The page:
The overarching aim of our research programme is to understand the correlation between transcriptional regulation of nuclear encoded mitochondrial genes, cancer cell bioenergetics and genome scale metabolic networks and tumour biology, progression, architecture and chemosensitivity. We use (i) unbiased approaches, including bioinformatic analysis of genome sequencing, modifications and gene expression data as well as (ii) high content functional imaging of metabolic function on cellular and patient derived organotypic cultures and xenograft mouse models, (iii) quantify metabolic fluxes using isotope labelled metabolites and mass spectrometry. Overall, we aim (i) to establish gene expression based biomarkers for metabolic stratification of tumours to predict tumour progression and ultimately chemosensitivity, and (ii) to identify therapeutic targets in metabolic pathways to develop novel treatment strategies.
The PhD studentship will address the following project:
Identification and functional characterisation of metabolic subtypes of breast cancer.
Here we will validate a novel, predictive biomarker tool based on mitochondrial gene expression (mGEP), which reveals fundamental biology of tumours and thus can more effectively predict pathology and clinical outcome. The algorithm effectively predicts the metabolic phenotype of breast tumours, which in turn informs on their chemosensitivity. The identified clusters of metabolic pathways are characteristic of specific tumour types, which can lead to the identification of novel metabolic pharmacological targets, occurring in specific subgroups of tumours. We have tested and functionally verified the prediction tool in cellular models. Accordingly, the principal objective of the project is to perform validation on human tumours. In addition to the aim to stratify breast cancers using mGEPs as biomarkers, we also plan to identify molecular mechanisms underlying the relationship between mitochondrial activity and nutrient requirements of tumours and develop novel mitochondria/metabolism targeting therapeutic protocols for the treatment of these tumours.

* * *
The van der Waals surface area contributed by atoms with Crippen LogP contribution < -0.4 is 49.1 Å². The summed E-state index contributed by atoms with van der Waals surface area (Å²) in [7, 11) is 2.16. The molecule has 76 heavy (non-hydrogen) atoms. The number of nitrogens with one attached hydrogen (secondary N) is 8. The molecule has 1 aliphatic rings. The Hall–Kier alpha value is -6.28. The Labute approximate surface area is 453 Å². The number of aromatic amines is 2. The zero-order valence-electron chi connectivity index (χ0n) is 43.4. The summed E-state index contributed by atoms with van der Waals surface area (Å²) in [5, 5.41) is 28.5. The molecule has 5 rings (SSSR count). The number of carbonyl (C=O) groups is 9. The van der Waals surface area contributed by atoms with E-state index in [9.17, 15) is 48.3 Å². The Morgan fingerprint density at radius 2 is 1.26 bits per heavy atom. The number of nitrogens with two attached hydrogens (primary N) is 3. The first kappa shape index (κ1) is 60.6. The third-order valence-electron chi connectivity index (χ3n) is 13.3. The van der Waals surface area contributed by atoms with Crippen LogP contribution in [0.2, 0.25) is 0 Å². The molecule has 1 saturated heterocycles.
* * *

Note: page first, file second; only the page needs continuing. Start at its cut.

a. Classify human breast cancer samples according to their mitochondrial biogenesis patterns driven by specific transcription factors/nuclear receptors and co-regulators.
b. Verify the functional mitochondrial and metabolic phenotype in in vivo human tumour xenograft models and ex vivo organotypic cultures using the biochemical and functional imaging platform (UCL) and metabolomics (Crick) facilities to identify possible metabolic targets.
c. Identify the functional relationship between mitochondrial and metabolic phenotypes using cellular and in vivo models.
d. Identify the correlation between mGEP patterns and chemosensitivity using cellular and in vivo models.
The partner institution for this project is UCL.
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